Our Mission



Our Mission
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SERDA is a consultancy interested in learning, and in the ways that different cultures address the problems of schooling. SERDA staff update themselves constantly on the wealth of material generated by schools, universities, and government bodies in a variety of international locations. But we remain aware that fads and fashions permeate the discourse of education more now than ever.

The history of educational theory is the history of insights about how we learn and what we learn. It reviews the community context in which it occurs and both reflects and expands cultural perspectives.

In the context of the profession of teaching, theory and research catalogues the assumptions of teachers about their subjects and about the enterprise of education as a whole. It also describes and critiques the general approach and specific practical strategies that teachers use to maximise the performance of their students. Such strategies speak to teacher-student relationships, teacher performative skills, curriculum materials, evaluation procedures etc..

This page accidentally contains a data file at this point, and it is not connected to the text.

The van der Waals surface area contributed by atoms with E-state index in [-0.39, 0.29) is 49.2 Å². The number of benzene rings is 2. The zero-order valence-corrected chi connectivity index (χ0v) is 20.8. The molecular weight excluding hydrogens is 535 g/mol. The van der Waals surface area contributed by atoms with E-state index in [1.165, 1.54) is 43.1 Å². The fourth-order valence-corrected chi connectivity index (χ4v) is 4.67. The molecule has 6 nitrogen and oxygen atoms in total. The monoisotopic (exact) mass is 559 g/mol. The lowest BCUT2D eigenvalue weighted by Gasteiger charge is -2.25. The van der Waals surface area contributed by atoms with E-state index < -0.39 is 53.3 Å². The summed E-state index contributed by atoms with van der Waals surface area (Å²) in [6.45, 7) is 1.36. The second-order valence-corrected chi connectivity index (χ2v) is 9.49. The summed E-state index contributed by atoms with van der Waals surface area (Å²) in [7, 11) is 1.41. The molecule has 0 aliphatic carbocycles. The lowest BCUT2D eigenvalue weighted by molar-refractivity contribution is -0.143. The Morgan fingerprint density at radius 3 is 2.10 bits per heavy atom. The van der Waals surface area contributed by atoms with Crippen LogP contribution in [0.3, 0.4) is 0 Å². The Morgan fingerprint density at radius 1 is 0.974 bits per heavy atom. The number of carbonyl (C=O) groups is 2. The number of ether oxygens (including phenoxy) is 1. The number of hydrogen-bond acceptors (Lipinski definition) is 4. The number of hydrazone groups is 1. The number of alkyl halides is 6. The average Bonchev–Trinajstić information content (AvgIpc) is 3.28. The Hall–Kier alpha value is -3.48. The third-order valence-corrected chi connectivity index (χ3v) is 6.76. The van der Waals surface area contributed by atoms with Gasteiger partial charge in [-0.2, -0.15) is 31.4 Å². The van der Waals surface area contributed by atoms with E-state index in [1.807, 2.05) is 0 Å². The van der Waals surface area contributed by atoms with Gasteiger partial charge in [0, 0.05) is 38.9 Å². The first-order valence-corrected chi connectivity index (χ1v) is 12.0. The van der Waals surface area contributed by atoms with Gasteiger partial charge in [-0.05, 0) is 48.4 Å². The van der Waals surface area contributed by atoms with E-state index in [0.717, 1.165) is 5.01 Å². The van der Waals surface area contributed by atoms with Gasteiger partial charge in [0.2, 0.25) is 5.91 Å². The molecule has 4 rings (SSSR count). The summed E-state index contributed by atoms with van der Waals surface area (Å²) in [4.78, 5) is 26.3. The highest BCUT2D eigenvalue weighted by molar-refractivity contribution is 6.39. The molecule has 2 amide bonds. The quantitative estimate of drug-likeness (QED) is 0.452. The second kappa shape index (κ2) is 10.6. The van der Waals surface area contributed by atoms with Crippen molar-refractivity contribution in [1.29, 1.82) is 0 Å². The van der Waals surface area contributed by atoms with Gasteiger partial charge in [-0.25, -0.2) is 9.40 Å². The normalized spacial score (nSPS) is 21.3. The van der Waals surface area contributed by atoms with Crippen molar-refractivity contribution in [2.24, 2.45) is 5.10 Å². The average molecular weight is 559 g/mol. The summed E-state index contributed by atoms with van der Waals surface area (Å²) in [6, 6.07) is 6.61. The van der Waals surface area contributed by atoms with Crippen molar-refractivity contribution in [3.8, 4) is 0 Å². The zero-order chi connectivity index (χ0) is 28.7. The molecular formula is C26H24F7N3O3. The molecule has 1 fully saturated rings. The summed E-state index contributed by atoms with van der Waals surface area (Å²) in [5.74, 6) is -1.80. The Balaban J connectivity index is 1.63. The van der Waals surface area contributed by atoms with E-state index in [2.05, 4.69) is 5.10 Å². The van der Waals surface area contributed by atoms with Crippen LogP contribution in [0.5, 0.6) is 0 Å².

Every community wants an internationally competitive system. Everyone wants quantifiable results whether in relation to student performance or teacher competence. We all praise concepts of student-centred learning, of teaching through outcomes and key stages toward essential graduation learnings. We all want our students to exhibit fluency, a variety of literacies and critical thinking. We want them to display thinking that is outside the box and that demonstrates interdisciplinarity. We want them to be self-directed and culturally aware.

The problem is that all these terms are labels that have theappearance of being self-evidently meaningful and good for us. SERDA believes in reviewing all labels on an on-going basis. We believe that it is possible to describe critical thinking in a way that is useful rather than merely fashionable. Similarly, if we hold that student-centredness is important to learning, we should be able to explain what the idea means for us and why it may be relevant and appropriate for particular client contexts.

There are no panaceas for guaranteeing learning, and different cultural contexts require local considerations. SERDA will never suggest universal template solutions – only those that are regionally appropriate and are the result of equitable collaboration.

24 May 2008

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